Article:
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Thursday, 20 November 2014

Why do I wear a bindi?

Hello everybody,

I am sorry to report that I have fallen behind on NaNoWriMo (National Novel Writing Month). Very behind. I was getting along swimmingly until schoolwork caught up with me. Two exams in one week and I fell smack out of dreamworld and very firmly into this one. You might have heard that Buffalo is having some very heavy snow days, so I do have a chance to catch up now. The trouble is that I'm going to have to get back into the 'groove'. The 'mood'. You know, immerse myself back in the world of my novel until I can write in it convincingly again. I can't really catch up on NaNoWriMo anymore (seeing as I missed 12 days out of 30), but that was never really the point anyway. Now that I'm well on my way, I want to take it slow and just do my best. I don't intend to stop writing The Glass Slipper again, but I am going to go slower.

In the meanwhile, I interrupt this programming to bring you a cultural broadcast.

I wear a bindi - i.e. a little sticker-dot on my forehead that looks like this:
Disclaimer: This is not me. This is Deepika Padukone, a Bollywood actor.

Except that mine is usually even smaller, and I wear it with regular western clothes. And I'm nowhere near as good-looking, of course.

Since I grew up in a very cosmopolitan area in a large city, was educated in English-medium schools throughout my life, and belong to a relatively affluent urban class, this is a little unusual. Most of my friends don't wear a bindi unless there's a cultural or religious occasion they have to attend (sometimes not even then). So even in India, people asked me 'Why do you wear a bindi?' My answer was generally a simple 'I like wearing one' or 'I like how it looks on my face.' But since I've come to the US, the questions have increased  in frequency, and I try to give more sophisticated answers, because most of the time people here don't know what a bindi is or why (some) Indians wear it.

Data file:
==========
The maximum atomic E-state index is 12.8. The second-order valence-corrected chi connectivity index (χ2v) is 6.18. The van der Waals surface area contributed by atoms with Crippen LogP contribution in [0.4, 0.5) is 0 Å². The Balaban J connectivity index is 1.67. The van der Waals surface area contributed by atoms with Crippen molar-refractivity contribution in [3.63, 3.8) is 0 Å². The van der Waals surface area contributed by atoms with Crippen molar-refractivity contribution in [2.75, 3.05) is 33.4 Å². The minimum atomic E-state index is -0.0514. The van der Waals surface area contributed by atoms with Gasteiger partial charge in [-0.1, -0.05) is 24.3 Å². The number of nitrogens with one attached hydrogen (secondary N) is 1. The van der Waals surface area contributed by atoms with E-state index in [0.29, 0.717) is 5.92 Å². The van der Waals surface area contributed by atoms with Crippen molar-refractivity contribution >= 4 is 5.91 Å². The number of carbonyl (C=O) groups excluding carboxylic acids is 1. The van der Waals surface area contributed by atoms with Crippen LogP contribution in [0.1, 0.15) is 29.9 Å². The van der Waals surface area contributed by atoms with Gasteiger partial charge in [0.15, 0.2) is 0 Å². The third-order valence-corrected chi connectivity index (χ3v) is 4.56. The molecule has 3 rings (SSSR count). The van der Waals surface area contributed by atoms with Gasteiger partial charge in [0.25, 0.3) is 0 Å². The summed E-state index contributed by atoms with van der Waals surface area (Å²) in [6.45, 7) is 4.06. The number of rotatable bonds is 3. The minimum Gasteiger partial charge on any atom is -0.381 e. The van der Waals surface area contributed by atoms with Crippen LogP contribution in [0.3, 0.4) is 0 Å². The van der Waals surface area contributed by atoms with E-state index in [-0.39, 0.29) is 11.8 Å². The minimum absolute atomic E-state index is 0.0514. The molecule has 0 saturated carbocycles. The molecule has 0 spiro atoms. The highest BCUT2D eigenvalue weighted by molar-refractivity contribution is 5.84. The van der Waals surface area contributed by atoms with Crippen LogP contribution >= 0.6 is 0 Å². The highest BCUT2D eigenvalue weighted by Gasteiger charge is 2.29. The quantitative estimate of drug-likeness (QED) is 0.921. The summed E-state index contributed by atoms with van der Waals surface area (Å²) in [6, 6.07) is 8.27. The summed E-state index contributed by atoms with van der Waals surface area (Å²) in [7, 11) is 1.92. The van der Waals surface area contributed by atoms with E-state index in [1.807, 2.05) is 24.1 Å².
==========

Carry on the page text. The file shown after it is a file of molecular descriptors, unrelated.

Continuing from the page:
Do I know why we wear bindis? I know why I wear it. I have an idea of the religious/cultural significance, but that's really only partially the reason for me.

I didn't really grow up making sure I put a bindi on my face everyday. I did wear bindis, but it wasn't really something I felt a compulsion to do everyday or all the time. I started wearing bindis regularly in the 8th grade. As a confused, doubtful and angsty teenager, it was merely a desperate ploy to convince myself of a number of things: the world really is black-and-white; I am the same person I was two years ago; I believe wholeheartedly in religion and God; I love my country and its people; I understand and respect all the traditions I follow. It was a very personal thing - a display of pride in my culture and heritage, a pride and faith that I was trying to cultivate to replace the emptiness inside. I didn't really think that much about it; I was just trying to be religious in the best way I knew how, apart from praying. Everything was changing - I felt as if the ground was slipping away from under my feet - and my bindi was my foothold.